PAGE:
The Stephen King adaption "It" continues to scare up record ticket sales, taking in an estimated $60 million in its second week and leaving a paltry $7.5 million for Darren Aronofsky's audacious genre-bending psychological thriller "mother!"
New Line and Warner Bros.' "It" remained easily the top draw in North American theaters, according to studio estimates Sunday. It slid 51 percent from last week's unexpectedly sensational opening of $123 million, the first September release to debut north of $100 million. Most had expected "It" to open to about half that.
With $218.7 million to date, "It" is now the highest grossing September release ever, and a much-needed hit to follow a summer box office that slumped to a historically bad August. "It," starring Bill Skarsgard as the evil clown Pennywise, also added $60.3 million internationally.
Paramount Pictures' "mother!" has horror elements, too, so it was risky to schedule it right behind "It." But Aronofsky's film is a more art-house proposition, made for about $30 million. For star Jennifer Lawrence, it's the worst wide-release opening of her career.
Reviews were generally good (68 percent "fresh" on Rotten Tomatoes) for "mother!," which premiered last week at the Venice Film Festival. But the film — an intense, allegorical tale about a woman (Lawrence) whose rural Victorian house is overrun by unwanted house guests — is an undeniably atypical, auteur-driven studio release. Audiences didn't care for it, giving it a seldom-seen F CinemaScore.
"Admittedly, there are audiences who aren't responding as favorably, but I think it's one of those movies that's so different and so audacious," said Kyle Davies, president of domestic distribution for Paramount. "Darren's one of the most dynamic filmmakers out there today. So the movie is really getting a strong reaction and I think it takes people a while to process the movie."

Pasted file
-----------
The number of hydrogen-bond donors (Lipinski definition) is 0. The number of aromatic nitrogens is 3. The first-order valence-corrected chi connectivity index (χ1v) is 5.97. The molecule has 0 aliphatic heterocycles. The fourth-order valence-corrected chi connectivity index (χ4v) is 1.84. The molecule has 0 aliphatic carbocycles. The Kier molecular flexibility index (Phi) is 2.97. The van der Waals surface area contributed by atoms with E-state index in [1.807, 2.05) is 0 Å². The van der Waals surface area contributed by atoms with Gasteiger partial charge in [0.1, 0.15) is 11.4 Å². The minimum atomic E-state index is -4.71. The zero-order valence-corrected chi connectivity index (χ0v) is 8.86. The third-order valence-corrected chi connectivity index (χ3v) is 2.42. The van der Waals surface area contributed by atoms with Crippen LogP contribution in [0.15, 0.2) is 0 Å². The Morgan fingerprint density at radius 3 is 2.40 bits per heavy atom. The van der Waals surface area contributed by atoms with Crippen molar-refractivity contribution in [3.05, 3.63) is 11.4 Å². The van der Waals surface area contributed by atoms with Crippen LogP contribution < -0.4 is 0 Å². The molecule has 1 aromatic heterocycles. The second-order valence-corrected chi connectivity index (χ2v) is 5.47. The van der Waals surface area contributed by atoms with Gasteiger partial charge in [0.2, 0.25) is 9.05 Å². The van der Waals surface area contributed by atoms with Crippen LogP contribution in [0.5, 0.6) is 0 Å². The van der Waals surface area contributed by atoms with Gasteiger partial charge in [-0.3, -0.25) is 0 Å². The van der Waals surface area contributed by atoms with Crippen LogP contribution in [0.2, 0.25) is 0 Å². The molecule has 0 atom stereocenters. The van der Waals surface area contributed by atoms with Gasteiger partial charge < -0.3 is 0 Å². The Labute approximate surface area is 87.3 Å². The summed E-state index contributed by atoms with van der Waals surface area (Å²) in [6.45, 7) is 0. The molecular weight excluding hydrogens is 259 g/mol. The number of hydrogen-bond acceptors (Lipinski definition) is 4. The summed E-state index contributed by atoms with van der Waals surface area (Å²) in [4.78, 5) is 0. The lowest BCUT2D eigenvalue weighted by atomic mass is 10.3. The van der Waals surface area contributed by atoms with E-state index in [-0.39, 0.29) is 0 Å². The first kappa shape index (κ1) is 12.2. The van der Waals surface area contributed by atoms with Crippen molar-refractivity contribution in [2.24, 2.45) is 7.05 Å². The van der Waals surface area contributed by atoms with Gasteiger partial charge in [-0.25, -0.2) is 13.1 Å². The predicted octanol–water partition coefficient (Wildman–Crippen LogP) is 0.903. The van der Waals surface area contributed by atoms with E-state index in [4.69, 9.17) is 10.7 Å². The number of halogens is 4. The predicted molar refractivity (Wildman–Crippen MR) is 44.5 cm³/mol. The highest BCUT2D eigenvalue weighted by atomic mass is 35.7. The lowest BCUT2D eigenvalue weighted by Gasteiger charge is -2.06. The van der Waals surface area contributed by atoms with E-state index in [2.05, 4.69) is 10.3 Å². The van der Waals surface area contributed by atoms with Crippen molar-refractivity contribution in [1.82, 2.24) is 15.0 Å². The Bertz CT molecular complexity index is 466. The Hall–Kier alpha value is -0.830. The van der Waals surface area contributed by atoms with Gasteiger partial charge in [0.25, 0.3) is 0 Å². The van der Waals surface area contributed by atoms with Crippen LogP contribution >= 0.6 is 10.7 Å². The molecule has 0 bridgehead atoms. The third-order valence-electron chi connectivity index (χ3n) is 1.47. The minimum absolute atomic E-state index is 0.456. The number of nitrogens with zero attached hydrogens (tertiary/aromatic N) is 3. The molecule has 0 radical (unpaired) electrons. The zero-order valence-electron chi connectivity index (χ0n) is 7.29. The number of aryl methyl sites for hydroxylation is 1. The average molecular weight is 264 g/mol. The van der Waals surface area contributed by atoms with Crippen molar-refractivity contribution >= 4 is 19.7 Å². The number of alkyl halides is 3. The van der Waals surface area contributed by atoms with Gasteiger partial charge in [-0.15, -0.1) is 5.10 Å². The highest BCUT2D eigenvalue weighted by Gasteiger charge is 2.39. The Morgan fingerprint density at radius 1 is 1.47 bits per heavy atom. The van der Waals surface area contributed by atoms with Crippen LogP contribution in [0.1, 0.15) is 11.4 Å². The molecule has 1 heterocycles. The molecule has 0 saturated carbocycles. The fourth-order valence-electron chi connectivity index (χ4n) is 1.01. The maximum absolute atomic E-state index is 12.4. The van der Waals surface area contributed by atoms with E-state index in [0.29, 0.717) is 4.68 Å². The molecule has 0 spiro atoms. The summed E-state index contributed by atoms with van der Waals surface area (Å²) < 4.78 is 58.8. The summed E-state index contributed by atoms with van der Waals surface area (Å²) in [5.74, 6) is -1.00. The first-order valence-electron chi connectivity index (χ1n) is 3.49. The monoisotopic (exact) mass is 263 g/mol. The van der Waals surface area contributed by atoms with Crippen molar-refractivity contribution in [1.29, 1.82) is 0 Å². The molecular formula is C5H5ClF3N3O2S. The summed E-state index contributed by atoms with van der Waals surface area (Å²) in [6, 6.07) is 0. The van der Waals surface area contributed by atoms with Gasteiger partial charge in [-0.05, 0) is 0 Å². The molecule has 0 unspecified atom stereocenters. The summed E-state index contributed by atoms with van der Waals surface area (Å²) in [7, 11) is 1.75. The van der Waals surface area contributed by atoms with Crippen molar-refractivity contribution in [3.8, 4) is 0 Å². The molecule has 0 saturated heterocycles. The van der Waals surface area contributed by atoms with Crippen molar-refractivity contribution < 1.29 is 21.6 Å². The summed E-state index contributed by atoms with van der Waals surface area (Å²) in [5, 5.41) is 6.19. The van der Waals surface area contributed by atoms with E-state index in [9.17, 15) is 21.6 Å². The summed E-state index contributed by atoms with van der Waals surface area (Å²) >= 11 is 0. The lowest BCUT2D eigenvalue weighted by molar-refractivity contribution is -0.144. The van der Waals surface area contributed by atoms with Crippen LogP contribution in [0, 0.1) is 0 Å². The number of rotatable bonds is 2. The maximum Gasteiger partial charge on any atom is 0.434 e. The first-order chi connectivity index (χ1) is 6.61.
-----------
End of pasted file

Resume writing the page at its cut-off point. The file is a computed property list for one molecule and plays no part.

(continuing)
Aronofsky, the filmmaker of "Black Swan" and "The Wrestler," previously helmed the Paramount 2014 release "Noah." The Bible epic sailed through controversy to make $362.6 million worldwide.
More than most of its rivals, Paramount has backed a number of daring films from acclaimed filmmakers, including Martin Scorsese's little-seen "Silence" and upcoming films from Alexander Payne ("Downsizing") and George Clooney ("Suburbicon") — both of which also debuted in Venice.
Whether that will continue after disappointing box-office results remains to be seen. In April, former Fox chief Jim Gianopulos took over as chairman and chief executive at Paramount after the departure of Brad Grey. Motion Picture Group President Marc Evans is also stepping down.
The counterterrorism thriller "American Assassin," from Lionsgate and CBS Films, edged out "mother!" for second place with $14.8 million. That was a solid result for the film starring Dylan O'Brien and Michael Keaton.
In limited release, the Mike White-directed comedy "Brad's Status," starring Ben Stiller, opened in four theaters with a good per-screen average of $25,045. Annapurna will expand the film in coming weeks.
One of the summer's box office weakly performing sequels also found a modicum of redemption. Two months after its North American release, Fox's "War for the Planet of the Apes" opened in China with $62.3 million. That marks not only the studio's best debut in China but also sends Matt Reeves' "Planet of the Apes" sequel toward a more gorilla-sized global haul of $432 million.